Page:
February 7 "Look for players with character and ability. But remember, character comes first." –Joe Gibbs
Another NFL Team to Train Safe, Productive, and Efficiently
Mark Asanovich was named Head Strength coach of the Jacksonville Jaguars earlier this week. Coach Asanovich brings a philosophy committed to weight room safety and productivity to Jacksonville. He recently has served under Brian Billick in Baltimore and Tony Dungy in Tampa Bay. Congratulations Coach.
Training Program Fundamentals
StrongerAthletes.com advocates a fairly low number of sets in one training session. There are many very good programs that require the athlete to perform anywhere from 12-22 sets for one workout. We have had great success with our approach and know that others have had very good success with the high volume, or multiple-set, training.
The entire workout can last anywhere from 20-60 minutes depending on the athlete’s level of experience. We believe that the more advanced the athlete is in training, the lower the amount of exercise that is necessary to continue making progress. However, doing less exercise means that every set performed must be taken to muscular failure using the highest amount of intensity possible. There is no magic substitute for work.
Coaches must be careful in developing their program. For example, a problem may arise if one performs several chest exercises followed by the shoulders and triceps. The shoulders and triceps can be easily overtrained if not careful. Some of the smaller muscle groups do get trained sufficiently indirectly through other exercises. Depending on the selection of exercises, we do have our athletes perform 1 set for these smaller muscle groups and at times we will not.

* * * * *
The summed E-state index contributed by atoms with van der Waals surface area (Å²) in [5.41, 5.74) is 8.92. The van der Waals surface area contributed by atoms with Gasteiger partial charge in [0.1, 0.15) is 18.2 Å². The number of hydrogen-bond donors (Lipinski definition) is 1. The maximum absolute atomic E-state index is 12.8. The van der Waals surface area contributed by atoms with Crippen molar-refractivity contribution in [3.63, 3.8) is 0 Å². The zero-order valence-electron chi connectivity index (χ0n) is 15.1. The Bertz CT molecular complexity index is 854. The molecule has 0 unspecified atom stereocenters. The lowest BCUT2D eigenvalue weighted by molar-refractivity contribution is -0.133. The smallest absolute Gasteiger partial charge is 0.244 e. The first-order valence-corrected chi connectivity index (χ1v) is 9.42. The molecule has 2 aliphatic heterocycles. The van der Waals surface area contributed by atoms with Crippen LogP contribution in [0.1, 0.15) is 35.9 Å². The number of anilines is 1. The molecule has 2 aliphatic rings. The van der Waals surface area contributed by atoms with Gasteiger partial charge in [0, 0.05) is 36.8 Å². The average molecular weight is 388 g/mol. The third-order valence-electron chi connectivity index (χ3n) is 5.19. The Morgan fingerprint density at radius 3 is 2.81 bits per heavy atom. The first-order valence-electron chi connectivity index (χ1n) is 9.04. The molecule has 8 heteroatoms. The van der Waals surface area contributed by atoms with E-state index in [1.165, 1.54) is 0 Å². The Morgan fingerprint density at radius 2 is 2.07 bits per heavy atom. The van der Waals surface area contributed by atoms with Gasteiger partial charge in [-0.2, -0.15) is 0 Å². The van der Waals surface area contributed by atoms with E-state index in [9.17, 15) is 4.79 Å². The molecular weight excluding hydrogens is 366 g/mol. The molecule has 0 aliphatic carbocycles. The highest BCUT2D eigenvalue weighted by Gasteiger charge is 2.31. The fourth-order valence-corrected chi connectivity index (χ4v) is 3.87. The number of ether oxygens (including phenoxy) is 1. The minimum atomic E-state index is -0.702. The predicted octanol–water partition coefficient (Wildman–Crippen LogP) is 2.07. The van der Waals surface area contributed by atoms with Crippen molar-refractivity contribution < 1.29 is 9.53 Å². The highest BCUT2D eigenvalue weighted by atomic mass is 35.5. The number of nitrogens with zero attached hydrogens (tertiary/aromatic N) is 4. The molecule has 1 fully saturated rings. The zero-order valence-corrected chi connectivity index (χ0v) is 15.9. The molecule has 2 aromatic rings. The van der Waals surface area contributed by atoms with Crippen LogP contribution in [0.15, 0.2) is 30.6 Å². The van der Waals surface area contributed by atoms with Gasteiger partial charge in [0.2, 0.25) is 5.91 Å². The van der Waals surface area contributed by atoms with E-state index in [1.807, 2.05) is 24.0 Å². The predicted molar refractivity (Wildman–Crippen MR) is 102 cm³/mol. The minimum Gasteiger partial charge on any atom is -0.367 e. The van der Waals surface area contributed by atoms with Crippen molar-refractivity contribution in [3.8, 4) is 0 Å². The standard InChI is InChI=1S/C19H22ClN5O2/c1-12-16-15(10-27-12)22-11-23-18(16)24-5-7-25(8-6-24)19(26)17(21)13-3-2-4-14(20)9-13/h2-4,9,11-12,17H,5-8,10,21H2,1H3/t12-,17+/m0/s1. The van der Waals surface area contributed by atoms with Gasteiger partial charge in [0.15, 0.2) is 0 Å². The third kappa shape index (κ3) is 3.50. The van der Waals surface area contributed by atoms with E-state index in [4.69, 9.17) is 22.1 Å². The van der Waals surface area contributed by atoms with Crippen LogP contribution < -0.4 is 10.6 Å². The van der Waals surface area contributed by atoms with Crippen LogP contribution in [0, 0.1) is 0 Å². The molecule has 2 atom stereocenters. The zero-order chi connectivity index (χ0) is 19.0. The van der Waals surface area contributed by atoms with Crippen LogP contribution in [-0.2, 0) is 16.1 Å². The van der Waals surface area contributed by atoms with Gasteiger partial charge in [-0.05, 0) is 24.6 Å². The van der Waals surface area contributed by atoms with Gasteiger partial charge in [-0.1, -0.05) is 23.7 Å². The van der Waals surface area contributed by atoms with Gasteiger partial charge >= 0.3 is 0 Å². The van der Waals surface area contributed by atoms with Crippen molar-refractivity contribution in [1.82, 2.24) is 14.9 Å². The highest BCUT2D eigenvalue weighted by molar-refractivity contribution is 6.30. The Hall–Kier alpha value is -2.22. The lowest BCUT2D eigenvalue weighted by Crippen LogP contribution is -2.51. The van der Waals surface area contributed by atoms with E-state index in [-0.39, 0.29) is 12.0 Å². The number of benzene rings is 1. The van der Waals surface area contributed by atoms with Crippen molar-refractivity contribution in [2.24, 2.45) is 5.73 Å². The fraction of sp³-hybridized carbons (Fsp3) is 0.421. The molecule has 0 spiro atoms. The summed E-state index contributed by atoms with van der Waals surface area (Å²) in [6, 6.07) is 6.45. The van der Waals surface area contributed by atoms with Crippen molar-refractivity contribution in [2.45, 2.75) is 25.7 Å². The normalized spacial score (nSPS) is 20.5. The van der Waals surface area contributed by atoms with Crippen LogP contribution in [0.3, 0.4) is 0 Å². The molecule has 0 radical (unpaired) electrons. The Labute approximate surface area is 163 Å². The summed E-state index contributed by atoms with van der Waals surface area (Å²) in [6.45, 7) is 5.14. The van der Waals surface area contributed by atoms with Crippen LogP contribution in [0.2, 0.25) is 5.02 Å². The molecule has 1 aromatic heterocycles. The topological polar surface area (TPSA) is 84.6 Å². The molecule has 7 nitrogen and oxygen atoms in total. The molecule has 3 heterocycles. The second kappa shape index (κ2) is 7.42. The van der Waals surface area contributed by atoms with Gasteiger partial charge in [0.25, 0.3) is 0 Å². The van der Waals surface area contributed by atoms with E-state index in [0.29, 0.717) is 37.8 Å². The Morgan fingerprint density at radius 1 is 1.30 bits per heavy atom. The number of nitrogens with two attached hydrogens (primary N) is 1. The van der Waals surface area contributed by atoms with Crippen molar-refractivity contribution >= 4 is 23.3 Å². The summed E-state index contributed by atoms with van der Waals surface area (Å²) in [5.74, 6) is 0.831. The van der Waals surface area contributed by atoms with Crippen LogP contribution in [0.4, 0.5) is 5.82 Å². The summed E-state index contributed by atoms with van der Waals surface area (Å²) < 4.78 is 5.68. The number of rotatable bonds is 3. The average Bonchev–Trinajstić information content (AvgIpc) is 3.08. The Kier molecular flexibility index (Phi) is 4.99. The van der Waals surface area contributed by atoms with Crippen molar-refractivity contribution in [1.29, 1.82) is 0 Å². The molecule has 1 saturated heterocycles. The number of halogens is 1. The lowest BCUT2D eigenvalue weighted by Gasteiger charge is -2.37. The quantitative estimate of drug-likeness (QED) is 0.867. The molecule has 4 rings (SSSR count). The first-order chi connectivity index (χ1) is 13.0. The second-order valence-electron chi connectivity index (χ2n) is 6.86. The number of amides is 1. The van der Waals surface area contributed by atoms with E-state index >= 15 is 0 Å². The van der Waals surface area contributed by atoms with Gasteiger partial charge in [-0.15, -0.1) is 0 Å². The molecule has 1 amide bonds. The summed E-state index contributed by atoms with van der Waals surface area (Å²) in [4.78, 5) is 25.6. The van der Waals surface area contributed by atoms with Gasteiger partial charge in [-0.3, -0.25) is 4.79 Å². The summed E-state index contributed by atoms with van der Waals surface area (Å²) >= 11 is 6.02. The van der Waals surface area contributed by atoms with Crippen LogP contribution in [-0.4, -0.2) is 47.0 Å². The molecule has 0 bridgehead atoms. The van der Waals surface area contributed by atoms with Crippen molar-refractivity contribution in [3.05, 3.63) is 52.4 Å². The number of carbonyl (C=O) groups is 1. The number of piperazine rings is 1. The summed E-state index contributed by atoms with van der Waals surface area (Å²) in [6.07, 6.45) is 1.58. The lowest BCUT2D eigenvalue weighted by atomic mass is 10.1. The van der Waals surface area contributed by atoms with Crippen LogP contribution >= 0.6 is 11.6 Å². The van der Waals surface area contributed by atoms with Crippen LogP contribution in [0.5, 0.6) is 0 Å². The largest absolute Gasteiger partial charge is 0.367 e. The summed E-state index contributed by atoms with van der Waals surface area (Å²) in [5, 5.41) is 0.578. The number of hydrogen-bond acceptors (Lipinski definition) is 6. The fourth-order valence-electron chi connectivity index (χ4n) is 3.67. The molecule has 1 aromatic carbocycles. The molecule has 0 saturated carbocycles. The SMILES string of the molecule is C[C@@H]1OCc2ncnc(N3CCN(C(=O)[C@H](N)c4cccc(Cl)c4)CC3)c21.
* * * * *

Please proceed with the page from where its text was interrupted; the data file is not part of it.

Now, we do advocate some direct neck training because we have found that many exercises do not train the neck like we would like. Again, the exercises that you choose will determine if you must do direct work in all areas. We understand that many philosophies do emphasize direct work in all muscles. There are many factors that should determine this though. Intensity, exercises, technique, etc...
The least amount of exercise possible should be the goal of the trainer if they are wanting the most efficient program possible. Remember, the training in a lower volume session must be extremely intense. The more intense the athlete is the less he/she needs to do for progression to continue. Our program ranges anywhere from 6-12 exercises depending on the athlete.
Every athlete should eventually be on a program that is individualized to their level. It is not necessary nor productive to have all of your athletes performing the exact same program. While we understand that many programs do this with success it is important to keep in mind that every athlete recovers at their own rate. Adjustments, although minor, at times can easily be made by having an athlete skip an exercise for a few workouts if he needs more recovery time.
There are obviously many excellent programs out there and it is important that you sell your philosophy to your athletes. The bottom line is that your program should be safe, productive, and efficient. If one of these aspects is missing, then you should reevaluate what you are accomplishing in the weight room. Most importantly, all strength coaches, regardless of philosophy should understand why they are doing what they are doing. For the sake of your athletes don’t simply be a sheep following the herd… (or flock, gaggle… whatever you call a bunch a sheep.)
Let us know if we can assist your program in anyway and please send us your ideas as well as we would like to learn from your program and what your teams are doing. Nobody has the perfect program and we all can learn off of each other.